The Chesapeake Bay Program and other federal initiatives that could impact the Bay have been targeted for steep cuts in preliminary Trump administration budget plans sent to federal agencies, prompting alarm from conservation groups and lawmakers alike.
According to a report in The Washington Post, a budget blueprint for the 2018 federal fiscal year, which begins Oct. 1, would cut the U.S. Environmental Protection Agency’s budget by nearly a quarter, from $8.2 billion to $6.1 billion, and slash its workforce from 15,000 to 12,000.
Included was a massive 93 percent cut — from $73 million to $5 million — to its Bay Program Office, which coordinates the state-federal partnership. The funding supports research, monitoring and modeling efforts, but the lion’s share — 72 percent — goes to states and local governments to support cleanup efforts.
“The proposed reduction in federal investment in Chesapeake Bay would reverse restoration successes,” said Chesapeake Bay Foundation President Will Baker. “The EPA role in the cleanup of the Chesapeake is nothing less than fundamental. It’s not just important, it’s critical.”
He noted that a bipartisan group of 17 House members from the Bay watershed last month called on the Trump administration to preserve full funding for the EPA’s Bay efforts, and said he hoped the agency’s new administrator, Scott Pruitt, would support the program.
The budget proposal was developed by the White House Office of Management and Budget, without input from agencies.
During his confirmation hearing, Pruitt said the Bay effort was something that should be a “model” for the nation, and that “EPA plays a leadership role in mediating cross-state air and water pollution.”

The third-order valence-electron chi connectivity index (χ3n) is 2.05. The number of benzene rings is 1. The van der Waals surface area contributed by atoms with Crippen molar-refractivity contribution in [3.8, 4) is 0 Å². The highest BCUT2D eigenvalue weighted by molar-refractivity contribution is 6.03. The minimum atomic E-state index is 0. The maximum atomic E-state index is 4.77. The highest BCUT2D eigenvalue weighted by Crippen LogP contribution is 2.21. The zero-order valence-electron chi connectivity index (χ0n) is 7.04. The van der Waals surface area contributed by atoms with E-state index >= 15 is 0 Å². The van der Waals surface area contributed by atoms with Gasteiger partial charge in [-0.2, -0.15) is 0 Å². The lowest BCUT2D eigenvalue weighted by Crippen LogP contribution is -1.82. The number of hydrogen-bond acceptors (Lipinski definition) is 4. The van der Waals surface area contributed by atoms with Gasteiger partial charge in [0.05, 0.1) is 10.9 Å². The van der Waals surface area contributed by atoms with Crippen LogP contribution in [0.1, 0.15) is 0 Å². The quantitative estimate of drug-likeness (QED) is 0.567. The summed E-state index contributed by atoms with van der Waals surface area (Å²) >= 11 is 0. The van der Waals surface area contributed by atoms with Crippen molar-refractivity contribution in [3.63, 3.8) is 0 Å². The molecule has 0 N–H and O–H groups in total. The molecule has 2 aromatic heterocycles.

Besides the Chesapeake Bay, funding for the Great Lakes, the Gulf of Mexico and Puget Sound were also slated for similarly massive cuts of 90 percent or more.
Outside the EPA, according to published reports, the budget proposal would eliminate the National Oceanic and Atmospheric Administration’s Sea Grant program, which funds research around the Bay and in other coastal areas across the nation. It would also eliminate funding for NOAA’s coastal management and estuarine reserve programs, which are also active around the Chesapeake.
Also on the cutting board is the Land and Water Conservation Fund, even though new Interior Secretary Ryan Zinke supports the program. The fund, which uses royalties from offshore oil and gas drilling to purchase public land, has helped protect slices of land around the Bay in recent years.
The OMB in mid-March is to issue a revised budget outline, after getting responses from agencies, with a more detailed budget to follow in early May.
It’s unclear how realistic the OMB’s initial proposed cuts are. After all, Congress has the last say on spending issues.
For instance, the reported EPA proposal would cut air and water grants to states — popular with many lawmakers, regardless of their views about the agency — by 30 percent.
Indeed, last year the House passed a bill with a much smaller EPA cut — about 3 percent. But lawmakers balked at making further reductions, in part because they would have meant cuts to state grants. Even then, the House only approved the measure with 13 votes to spare — and the Senate never bothered to take it up at all.
But one observation is in order. Proposing extreme budget cuts — which may never pass — should not change the “baseline” in terms of how cuts are viewed.
(The Washington Post, for instance, already reported that the National Marine Fisheries Service was “fortunate,” compared to several other NOAA programs because it was only slated for a 5 percent cut.)
A 25 percent cut to the EPA should not suddenly make the 3 percent cut that was too extreme for the Senate last year somehow seem minimal.
Many environmental programs have already had cuts in recent years. The EPA budget is already down from $10.2 billion in 2010. Rep. Mike Simpson, (R-Idaho) who chaired the subcommittee that sets the EPA’s budget, said there’s “not that much in the EPA [budget] for crying out loud.”
Potential cuts should be viewed in that context — their potential for real impacts on public health, safety and environmental quality. Not on a shifting budget baseline.